CFPB files proposed consent order banning certain Canadian and Maltese payday lenders from U.S. consumer lending
On February 1, the CFPB and a group of payday lenders, including individuals and corporate officials based in Canada and Malta (collectively, “defendants”), filed a proposed consent order with the U.S. District Court for the Southern District of New York that would resolve allegations that the defendants violated the Consumer Financial Protection Act. According to the Bureau’s press release, the defendants allegedly (i) misrepresented to consumers an obligation to repay loan amounts that were voided because the loan violated state licensing or usury laws; (ii) misrepresented that loan agreements were not subject to federal or state laws; (iii) misrepresented that non-payment would result in lawsuits, arrests, imprisonment, or wage garnishment; and (iv) conditioned loan agreements upon irrevocable wage assignment clauses. Under the terms of the proposed order, the defendants would be, among other things, (i) permanently banned from consumer lending in the U.S.; (ii) permanently restrained from the collection or sale of existing U.S. consumer debts; and (iii) subject to certain reporting and recordkeeping requirements. The proposed order does not impose a fine on the defendants.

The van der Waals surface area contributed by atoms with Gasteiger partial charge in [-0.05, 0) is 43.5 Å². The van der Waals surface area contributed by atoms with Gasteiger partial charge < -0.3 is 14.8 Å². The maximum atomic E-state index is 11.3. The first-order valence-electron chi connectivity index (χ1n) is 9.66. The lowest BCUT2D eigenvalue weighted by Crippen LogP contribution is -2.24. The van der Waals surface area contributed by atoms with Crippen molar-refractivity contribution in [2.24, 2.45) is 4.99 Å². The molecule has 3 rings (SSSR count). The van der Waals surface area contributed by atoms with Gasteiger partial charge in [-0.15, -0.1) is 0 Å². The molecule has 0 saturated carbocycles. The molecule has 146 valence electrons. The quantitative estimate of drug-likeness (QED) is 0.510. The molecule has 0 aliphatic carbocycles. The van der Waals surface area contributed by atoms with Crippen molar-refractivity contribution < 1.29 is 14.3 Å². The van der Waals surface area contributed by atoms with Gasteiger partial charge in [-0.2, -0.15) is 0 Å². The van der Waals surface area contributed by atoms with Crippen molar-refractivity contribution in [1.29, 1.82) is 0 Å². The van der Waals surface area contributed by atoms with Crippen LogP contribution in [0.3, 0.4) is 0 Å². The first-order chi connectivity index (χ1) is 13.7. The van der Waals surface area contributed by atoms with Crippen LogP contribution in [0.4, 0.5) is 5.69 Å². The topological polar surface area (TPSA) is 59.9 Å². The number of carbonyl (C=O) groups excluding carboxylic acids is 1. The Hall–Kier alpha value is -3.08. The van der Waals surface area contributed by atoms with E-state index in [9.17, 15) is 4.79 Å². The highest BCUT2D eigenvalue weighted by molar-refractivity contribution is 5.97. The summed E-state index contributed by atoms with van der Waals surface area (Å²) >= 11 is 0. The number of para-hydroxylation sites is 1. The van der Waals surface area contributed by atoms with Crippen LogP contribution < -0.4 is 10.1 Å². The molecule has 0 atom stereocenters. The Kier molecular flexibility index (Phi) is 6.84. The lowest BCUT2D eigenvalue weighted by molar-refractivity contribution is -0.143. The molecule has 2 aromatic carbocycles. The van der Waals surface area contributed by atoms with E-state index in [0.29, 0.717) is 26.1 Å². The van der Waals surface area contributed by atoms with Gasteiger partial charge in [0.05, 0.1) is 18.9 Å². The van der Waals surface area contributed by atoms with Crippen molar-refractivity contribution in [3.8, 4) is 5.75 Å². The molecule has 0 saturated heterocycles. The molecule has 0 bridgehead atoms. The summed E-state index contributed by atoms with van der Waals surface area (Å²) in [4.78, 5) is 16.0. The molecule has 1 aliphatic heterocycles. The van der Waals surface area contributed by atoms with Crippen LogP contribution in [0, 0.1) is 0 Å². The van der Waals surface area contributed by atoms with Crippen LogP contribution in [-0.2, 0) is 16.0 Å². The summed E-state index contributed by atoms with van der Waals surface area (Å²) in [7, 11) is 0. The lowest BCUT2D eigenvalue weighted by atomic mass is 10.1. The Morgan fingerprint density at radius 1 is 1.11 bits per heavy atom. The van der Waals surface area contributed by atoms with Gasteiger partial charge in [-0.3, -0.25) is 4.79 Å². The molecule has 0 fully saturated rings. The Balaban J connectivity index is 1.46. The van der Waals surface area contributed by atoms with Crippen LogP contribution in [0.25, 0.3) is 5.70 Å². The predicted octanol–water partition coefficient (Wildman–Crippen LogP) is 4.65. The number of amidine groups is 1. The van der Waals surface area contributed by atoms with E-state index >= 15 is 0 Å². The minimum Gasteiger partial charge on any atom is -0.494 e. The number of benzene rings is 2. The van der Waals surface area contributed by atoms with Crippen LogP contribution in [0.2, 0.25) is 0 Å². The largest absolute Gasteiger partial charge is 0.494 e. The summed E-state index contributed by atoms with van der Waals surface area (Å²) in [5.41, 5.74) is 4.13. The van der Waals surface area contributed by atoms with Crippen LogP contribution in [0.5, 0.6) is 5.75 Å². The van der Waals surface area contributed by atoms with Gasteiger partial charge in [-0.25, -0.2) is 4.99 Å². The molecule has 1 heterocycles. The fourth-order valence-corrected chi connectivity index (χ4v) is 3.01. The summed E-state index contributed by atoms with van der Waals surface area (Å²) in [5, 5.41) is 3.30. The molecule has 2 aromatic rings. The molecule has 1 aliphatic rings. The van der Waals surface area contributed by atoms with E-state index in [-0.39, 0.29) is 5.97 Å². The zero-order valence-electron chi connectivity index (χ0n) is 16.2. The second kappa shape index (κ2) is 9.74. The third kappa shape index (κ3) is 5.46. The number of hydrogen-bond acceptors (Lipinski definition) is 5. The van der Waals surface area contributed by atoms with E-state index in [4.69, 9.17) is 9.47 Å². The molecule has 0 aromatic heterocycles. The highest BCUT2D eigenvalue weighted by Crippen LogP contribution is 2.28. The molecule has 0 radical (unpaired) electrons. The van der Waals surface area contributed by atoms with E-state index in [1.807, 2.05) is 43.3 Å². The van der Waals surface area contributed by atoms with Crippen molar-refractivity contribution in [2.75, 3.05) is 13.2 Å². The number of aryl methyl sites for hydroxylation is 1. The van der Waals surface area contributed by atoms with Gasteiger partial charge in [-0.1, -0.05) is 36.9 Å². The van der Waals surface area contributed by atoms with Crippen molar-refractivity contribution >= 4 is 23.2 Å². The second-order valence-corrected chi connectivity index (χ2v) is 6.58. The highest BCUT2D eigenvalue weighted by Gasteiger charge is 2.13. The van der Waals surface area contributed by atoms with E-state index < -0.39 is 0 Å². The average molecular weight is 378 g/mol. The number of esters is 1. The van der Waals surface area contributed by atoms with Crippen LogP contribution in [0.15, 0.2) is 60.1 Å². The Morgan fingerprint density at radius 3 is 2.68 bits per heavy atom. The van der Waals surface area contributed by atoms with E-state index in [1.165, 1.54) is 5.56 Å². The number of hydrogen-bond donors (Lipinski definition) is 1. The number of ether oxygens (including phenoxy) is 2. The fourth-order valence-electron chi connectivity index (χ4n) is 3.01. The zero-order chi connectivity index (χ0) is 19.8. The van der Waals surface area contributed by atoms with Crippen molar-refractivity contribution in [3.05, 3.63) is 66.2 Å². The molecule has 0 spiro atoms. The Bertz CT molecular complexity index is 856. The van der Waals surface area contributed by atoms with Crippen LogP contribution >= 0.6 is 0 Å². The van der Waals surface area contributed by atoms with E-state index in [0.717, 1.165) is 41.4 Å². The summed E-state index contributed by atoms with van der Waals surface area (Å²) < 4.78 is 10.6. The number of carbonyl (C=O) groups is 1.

On January 29, the U.S. Court of Appeals for the 9th Circuit held that the defendant employer violated the Fair Credit Reporting Act’s (FCRA) standalone document requirement when it included extraneous state disclosure requirements within a disclosure to obtain a consumer report on the plaintiff, a prospective employee. The panel also concluded that the defendant’s form failed to satisfy both the FCRA and the California Investigative Consumer Reporting Agencies Act’s (ICRAA) “‘clear and conspicuous’ requirements because, although the disclosure was conspicuous, it was not clear.” According to the opinion, the plaintiff signed a “Disclosure Regarding Background Investigation,” and was employed for several months before voluntarily terminating her employment. Following her departure from the company, the plaintiff filed a putative class action against the defendant, alleging a failure to make proper disclosure under the FCRA and the ICRAA. The plaintiff claimed that the disclosure form included not only a disclosure as required by the FCRA stating that the defendant could obtain a consumer report on her, but also additional disclosure requirements for several other states.